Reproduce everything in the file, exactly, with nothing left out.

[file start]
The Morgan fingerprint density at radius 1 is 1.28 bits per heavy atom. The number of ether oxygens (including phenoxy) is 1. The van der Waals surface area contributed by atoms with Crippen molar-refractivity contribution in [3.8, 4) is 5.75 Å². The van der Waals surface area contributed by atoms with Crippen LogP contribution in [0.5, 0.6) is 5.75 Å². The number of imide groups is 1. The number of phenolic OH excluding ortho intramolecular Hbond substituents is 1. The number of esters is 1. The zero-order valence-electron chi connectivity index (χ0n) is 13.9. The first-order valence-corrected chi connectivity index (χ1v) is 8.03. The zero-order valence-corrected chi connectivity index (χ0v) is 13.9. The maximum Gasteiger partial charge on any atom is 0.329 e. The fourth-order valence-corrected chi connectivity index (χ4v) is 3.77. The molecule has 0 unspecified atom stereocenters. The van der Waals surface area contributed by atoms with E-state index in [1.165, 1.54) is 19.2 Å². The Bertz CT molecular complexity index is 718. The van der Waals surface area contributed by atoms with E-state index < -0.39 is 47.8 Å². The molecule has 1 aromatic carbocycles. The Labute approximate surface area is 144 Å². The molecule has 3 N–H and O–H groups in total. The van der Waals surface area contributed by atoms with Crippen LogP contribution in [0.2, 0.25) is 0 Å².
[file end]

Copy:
The Morgan fingerprint density at radius 1 is 1.28 bits per heavy atom. The number of ether oxygens (including phenoxy) is 1. The van der Waals surface area contributed by atoms with Crippen molar-refractivity contribution in [3.8, 4) is 5.75 Å². The van der Waals surface area contributed by atoms with Crippen LogP contribution in [0.5, 0.6) is 5.75 Å². The number of imide groups is 1. The number of phenolic OH excluding ortho intramolecular Hbond substituents is 1. The number of esters is 1. The zero-order valence-electron chi connectivity index (χ0n) is 13.9. The first-order valence-corrected chi connectivity index (χ1v) is 8.03. The zero-order valence-corrected chi connectivity index (χ0v) is 13.9. The maximum Gasteiger partial charge on any atom is 0.329 e. The fourth-order valence-corrected chi connectivity index (χ4v) is 3.77. The molecule has 0 unspecified atom stereocenters. The van der Waals surface area contributed by atoms with E-state index in [1.165, 1.54) is 19.2 Å². The Bertz CT molecular complexity index is 718. The van der Waals surface area contributed by atoms with E-state index < -0.39 is 47.8 Å². The molecule has 1 aromatic carbocycles. The Labute approximate surface area is 144 Å². The molecule has 3 N–H and O–H groups in total. The van der Waals surface area contributed by atoms with Crippen LogP contribution in [0.2, 0.25) is 0 Å².